When I began my odyssey in public writing, I quickly put on the hat of a talent scout. I wasn't just reading that week's most-read New Yorker article, that Sunday's most devastating panning in the New York Review of Books, or the latest explainer from Vox or hot take from Jezebel. I was reading with an eye for writers who also happened to have academic training. Like many academics my age who aspire to write beautiful prose, my first writing crush was Elif Batuman. Batuman earned her Ph.D. in comparative literature from Stanford. In a series of essays for n+1Harper's, and The New Yorker, later collected in the book The Possessed, she reflected on graduate school, reading Russian literature, and the quirky, idiosyncratic experience of mixing these two worlds.11 Her writing was eloquent without being wordy, learned without being pretentious, and, yes, funny. But, as David Wolf, the commissioning editor of The Guardian Long Read, told Jo Livingstone, a medieval-English-scholar-turned-The New Republic-staff-writer, "I actually wouldn't tell academics to emulate Elif Batuman's writing because it's too unique   if you tried, it'd just be shit."12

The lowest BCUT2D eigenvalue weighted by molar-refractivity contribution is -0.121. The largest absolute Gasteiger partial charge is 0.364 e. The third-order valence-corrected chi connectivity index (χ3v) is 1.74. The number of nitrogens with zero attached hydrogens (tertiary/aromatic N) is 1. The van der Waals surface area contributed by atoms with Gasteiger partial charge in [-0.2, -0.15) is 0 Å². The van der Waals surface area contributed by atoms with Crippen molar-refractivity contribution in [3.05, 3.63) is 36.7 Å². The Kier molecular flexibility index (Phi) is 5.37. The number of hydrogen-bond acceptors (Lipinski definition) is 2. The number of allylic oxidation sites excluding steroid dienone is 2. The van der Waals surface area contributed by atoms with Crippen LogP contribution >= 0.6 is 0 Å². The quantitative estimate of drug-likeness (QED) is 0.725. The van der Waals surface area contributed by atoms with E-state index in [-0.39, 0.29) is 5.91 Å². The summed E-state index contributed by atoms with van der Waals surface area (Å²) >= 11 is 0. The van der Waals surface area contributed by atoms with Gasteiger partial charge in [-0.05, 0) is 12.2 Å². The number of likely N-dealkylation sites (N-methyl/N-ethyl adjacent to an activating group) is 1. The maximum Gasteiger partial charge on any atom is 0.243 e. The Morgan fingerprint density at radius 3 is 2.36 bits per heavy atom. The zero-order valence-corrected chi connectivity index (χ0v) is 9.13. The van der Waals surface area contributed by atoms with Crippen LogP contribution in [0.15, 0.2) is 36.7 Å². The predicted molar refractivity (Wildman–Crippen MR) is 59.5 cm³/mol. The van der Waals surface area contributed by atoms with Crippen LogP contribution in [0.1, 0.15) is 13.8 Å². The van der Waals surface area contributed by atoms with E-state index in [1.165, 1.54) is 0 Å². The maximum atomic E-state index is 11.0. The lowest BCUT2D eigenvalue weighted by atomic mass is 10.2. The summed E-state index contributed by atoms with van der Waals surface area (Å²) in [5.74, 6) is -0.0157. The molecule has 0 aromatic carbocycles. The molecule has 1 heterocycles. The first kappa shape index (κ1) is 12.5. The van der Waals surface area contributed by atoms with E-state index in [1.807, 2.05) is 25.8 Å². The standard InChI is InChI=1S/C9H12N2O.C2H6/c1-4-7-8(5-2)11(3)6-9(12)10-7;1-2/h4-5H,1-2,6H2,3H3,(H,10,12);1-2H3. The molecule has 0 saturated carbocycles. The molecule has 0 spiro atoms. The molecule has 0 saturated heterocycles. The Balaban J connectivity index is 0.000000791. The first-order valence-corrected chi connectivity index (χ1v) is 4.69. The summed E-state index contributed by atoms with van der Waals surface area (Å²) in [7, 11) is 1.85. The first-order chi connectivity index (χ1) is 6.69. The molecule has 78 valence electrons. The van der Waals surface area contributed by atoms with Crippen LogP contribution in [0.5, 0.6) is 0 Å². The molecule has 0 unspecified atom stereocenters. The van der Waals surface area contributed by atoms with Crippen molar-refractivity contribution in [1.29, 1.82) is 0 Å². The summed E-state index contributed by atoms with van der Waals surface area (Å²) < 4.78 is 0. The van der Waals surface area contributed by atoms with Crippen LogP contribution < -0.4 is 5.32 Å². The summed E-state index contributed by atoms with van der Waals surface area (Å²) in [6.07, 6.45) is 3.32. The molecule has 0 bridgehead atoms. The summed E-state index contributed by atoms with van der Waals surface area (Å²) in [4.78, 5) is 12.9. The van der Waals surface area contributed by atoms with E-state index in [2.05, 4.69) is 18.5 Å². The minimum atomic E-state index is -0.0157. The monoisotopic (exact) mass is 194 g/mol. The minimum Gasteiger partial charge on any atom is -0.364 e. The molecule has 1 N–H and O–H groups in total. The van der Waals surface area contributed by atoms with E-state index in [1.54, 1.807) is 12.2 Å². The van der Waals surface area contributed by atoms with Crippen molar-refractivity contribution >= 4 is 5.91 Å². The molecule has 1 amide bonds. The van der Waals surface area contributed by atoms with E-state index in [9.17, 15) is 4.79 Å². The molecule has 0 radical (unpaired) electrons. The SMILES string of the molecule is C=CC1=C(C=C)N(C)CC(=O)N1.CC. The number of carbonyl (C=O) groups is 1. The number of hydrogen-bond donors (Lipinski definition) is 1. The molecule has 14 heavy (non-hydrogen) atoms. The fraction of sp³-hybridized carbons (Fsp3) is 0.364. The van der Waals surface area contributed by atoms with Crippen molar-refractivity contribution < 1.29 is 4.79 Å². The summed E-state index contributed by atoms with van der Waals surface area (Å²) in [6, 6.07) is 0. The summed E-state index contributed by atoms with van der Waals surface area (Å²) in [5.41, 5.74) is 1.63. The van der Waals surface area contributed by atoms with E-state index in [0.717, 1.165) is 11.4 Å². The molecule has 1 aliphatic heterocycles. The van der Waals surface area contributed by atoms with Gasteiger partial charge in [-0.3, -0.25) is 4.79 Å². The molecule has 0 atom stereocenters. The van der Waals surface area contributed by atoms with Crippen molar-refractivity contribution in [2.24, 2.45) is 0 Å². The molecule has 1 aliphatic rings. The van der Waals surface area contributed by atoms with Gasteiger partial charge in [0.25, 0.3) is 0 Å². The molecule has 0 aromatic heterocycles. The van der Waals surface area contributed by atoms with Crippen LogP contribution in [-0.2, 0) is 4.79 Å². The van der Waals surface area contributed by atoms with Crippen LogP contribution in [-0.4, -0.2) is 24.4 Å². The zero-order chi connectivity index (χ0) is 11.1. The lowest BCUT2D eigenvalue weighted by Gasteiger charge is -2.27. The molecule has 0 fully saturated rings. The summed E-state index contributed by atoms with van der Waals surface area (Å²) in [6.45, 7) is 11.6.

I figured this out fairly quickly. So, I began to follow other writers who had academic training. Some were political scientists: Katrina Forrester, Alyssa Battistoni, Corey Robin.13 Most were historians: Thomas Meaney, Rachel Nolan, Timothy Shenk, Samuel Moyn, David Marcus.14 Others were from elsewhere in the academy: Amia Srinivasan, Jack Hamilton, Sarah Bond.15 With the exception of Hua Hsu, none of them were literary critics.16 I admired many of these writers for their ability to bring academic sensibilities to bear on everything from a book review to a reported feature to a blog post. That element, I assumed, would be missing closer to home, in literary criticism. I pictured literary criticism as a world dominated by the James Wood-style reviews I'd grown accustomed to reading aesthetic purism, basic prose, and an allergic reaction to politics. Then, I actually looked. I found the same thing I'd found elsewhere: academically-trained writers (or writerly-trained academics) such as Maggie Doherty, Tobi Haslett, Merve Emre, Elias Muhanna, Evan Kindley, and many others.17 Nearly all of the people I've listed are from roughly the same generation, an eclectic snapshot of academic millennial writers. That's on purpose. I was seeing how I measured up against writers of my age who had more talent and experience than I did, but whose writerly abilities I someday aspired to have.